Published online 21 May 2008 | Nature 453, (2008) | doi:10.1038/453434a

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Meeting urges scientists into politics

Advice on how to ditch the lab for elected office.

For chemists to get to the top, like this one did, is rare.MANCHESTER DAILY EXPRESS/SCIENCE & SOCIETY PICTURE LIBRARY

Scientists who think the world would be a better place if more of their sort held public office are being urged to help make the changes they want and offered advice on how to do so.

On 10 May, the non-partisan organization Scientists and Engineers for America (SEA) held a workshop in Washington DC to tell scientists what it takes to run for public office — and how to go about it. Around 75 scientists, science teachers, science-policy experts and other interested parties gathered on the campus of Georgetown University to explore the transition from scientist to politician. Some were aspiring politicians. Others hoped to contribute to the inner workings of political campaigns. All of them learned how difficult it is to translate a scientific career into a leadership role in politics.

Early insight came from Kevan Chapman, the communications director for Vernon Ehlers — a physicist and Republican who represents a portion of Michigan. As a political candidate, Ehlers has always touted his scientific background. During his 15 years in Congress, he has emphasized that the greatest asset of his scientific training is his reasoned, rational way of approaching complex problems.

Playing up a training in rational thinking could be a greater benefit in the political arena now than in the past, says Joe Trippi, architect of the innovative online fund-raising effort that fuelled Howard Dean's 2004 campaign for the Democratic presidential nomination. American citizens, Trippi says, are ready for an end to “transactional politics”, of the 'Vote for me, and I'll cut your taxes' approach. “No deal in the world,” explains Trippi, will bring about an end to global warming, so scientists-turned-politicians should underscore that they have been trained to find solutions, not to trade vacuous political barbs with the opposition.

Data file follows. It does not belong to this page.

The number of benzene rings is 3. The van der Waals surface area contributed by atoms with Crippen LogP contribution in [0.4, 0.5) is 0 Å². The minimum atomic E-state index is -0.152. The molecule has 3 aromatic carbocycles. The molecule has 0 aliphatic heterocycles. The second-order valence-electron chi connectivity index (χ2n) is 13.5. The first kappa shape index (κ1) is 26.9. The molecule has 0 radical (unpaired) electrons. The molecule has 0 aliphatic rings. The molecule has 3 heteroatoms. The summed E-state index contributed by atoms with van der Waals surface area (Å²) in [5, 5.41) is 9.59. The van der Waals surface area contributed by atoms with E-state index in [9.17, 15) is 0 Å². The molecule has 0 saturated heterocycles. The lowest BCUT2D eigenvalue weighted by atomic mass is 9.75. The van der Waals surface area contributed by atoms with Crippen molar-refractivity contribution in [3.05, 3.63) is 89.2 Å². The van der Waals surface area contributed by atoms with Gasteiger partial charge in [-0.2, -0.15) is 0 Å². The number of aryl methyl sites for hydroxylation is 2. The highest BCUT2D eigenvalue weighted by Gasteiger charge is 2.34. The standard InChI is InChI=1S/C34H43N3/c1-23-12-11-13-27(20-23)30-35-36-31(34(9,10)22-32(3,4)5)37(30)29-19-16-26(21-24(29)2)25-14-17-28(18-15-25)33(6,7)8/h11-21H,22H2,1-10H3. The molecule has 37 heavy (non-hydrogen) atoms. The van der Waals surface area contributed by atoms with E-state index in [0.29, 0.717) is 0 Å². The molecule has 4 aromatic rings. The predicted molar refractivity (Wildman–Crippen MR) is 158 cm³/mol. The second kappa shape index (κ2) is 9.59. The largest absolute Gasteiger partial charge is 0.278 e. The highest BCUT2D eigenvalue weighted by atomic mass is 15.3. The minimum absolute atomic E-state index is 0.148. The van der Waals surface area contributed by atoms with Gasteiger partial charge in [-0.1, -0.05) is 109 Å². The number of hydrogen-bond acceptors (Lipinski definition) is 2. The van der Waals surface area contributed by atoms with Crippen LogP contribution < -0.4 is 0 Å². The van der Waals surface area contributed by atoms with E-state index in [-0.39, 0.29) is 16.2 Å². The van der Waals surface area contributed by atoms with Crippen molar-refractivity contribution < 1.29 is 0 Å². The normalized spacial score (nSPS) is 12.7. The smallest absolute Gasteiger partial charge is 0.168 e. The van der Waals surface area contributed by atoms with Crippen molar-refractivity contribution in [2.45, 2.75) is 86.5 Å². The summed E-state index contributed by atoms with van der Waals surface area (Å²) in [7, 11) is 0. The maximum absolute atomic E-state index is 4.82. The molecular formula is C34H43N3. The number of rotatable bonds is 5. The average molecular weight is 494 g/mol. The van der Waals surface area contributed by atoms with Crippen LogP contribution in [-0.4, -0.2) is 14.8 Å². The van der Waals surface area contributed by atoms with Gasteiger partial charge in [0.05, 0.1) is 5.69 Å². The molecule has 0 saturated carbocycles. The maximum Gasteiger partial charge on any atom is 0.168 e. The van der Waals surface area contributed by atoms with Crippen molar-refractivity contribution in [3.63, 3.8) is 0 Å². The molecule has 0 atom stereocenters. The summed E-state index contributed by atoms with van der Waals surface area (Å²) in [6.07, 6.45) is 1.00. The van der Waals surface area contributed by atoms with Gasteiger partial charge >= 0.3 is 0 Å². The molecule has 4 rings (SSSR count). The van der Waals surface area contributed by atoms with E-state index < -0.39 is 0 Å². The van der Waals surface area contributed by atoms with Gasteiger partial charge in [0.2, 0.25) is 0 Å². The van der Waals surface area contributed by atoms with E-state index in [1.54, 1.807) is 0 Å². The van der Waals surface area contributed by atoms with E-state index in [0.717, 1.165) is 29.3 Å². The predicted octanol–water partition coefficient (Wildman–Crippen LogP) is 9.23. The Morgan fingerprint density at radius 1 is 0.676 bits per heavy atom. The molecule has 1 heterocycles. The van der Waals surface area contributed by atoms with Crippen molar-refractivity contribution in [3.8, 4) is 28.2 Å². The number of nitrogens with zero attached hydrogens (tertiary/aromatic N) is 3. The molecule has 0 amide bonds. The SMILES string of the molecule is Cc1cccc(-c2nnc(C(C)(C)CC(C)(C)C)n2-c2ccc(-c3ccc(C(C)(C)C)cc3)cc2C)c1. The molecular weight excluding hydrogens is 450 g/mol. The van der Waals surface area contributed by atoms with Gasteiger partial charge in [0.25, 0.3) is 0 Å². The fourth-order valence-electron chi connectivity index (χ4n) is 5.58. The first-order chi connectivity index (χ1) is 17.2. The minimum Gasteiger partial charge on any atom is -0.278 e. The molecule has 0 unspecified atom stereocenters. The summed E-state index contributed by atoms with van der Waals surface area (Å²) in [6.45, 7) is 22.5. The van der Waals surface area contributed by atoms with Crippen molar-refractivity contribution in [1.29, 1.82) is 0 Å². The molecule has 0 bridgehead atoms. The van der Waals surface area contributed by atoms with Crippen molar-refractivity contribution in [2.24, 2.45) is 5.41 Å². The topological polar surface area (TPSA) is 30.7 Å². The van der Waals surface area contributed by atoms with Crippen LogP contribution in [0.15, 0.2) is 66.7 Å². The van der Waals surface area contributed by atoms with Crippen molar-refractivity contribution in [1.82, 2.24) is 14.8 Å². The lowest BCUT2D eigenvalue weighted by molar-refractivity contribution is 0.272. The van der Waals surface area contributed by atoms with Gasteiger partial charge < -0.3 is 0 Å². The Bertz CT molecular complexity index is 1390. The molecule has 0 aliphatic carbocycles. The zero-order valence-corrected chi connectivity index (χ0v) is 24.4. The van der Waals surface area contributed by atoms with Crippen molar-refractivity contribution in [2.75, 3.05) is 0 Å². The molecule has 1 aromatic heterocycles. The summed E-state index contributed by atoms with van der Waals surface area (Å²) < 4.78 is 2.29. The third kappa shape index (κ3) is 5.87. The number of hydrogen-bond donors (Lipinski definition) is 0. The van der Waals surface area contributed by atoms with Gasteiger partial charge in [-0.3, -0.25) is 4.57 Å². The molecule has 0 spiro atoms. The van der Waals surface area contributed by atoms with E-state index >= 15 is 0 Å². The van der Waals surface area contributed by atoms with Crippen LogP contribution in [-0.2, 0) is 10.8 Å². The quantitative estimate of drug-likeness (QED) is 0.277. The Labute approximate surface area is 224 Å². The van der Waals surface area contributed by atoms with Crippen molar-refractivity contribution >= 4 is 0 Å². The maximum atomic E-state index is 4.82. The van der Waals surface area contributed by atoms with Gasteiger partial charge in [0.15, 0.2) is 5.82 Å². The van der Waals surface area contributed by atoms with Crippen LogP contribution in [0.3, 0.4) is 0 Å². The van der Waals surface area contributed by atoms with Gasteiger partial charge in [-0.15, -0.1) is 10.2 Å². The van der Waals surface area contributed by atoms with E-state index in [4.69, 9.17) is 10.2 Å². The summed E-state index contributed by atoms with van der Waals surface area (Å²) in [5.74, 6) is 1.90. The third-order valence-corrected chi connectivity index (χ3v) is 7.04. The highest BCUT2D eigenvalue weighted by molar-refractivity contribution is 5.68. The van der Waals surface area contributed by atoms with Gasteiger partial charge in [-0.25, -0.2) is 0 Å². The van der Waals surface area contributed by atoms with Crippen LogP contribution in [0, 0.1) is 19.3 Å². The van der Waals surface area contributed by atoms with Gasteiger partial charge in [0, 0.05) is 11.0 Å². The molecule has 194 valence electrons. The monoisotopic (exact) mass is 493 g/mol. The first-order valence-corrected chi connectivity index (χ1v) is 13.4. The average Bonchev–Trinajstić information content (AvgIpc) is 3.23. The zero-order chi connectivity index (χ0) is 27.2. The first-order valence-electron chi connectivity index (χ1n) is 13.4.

“It is best to clear your plate and focus on running for office.”


Sarah Mullins, a chemist at 3M in St Paul, Minnesota, who helps the American Chemical Society to lobby Congress, found Trippi's remarks energizing. “He actually put out a vision of scientists in electoral politics,” she said. “It just wasn't the same old 'we need people to be good leaders'.” Mullins has no plans to run for office right now, but she intends to use Trippi's comments to try to convince fellow chemists that they can have an important role in politics.

Still, would-be candidates face numerous practical considerations. The time commitment involved and the importance of establishing oneself in the community can be challenging for scientists whose schedules are often inflexible and who move frequently, especially early in their career.

“It is best to clear your plate and focus on running for office,” says Louis Lanzerotti, a physicist and member of the National Science Board who also served as mayor of Harding Township in New Jersey. Lanzerotti says he is often asked for scientific advice out of his field; recently, as a consultant on one project, he calculated the costs and benefits of artificial athletics fields, and the possibility of turf-associated chemicals leaching into nearby streams.

Speaker David Westerling, a civil engineer, agrees that local issues are important, saying that he had his first success by looking at community projects such as drainage, wetlands and athletics facilities. Westerling told the participants to think about how they could take advantage of their academic contacts, although with caution. Westerling himself experienced a backlash when trying to raise money for his first campaign via his alumni association.

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Indeed, some might find that scientist colleagues frown on their political aspirations. Physicist Michael Lubell, director of the American Physical Society in Washington DC, says that his Yale colleagues were puzzled when he started canvassing for votes for the successful Lyndon B. Johnson presidential campaign as a graduate student in 1964. “But,” he said, smiling, they “eventually recognized that I had political contacts they could take advantage of”.

In July, the SEA plans to start an online advice forum for scientists interested in running for office. 

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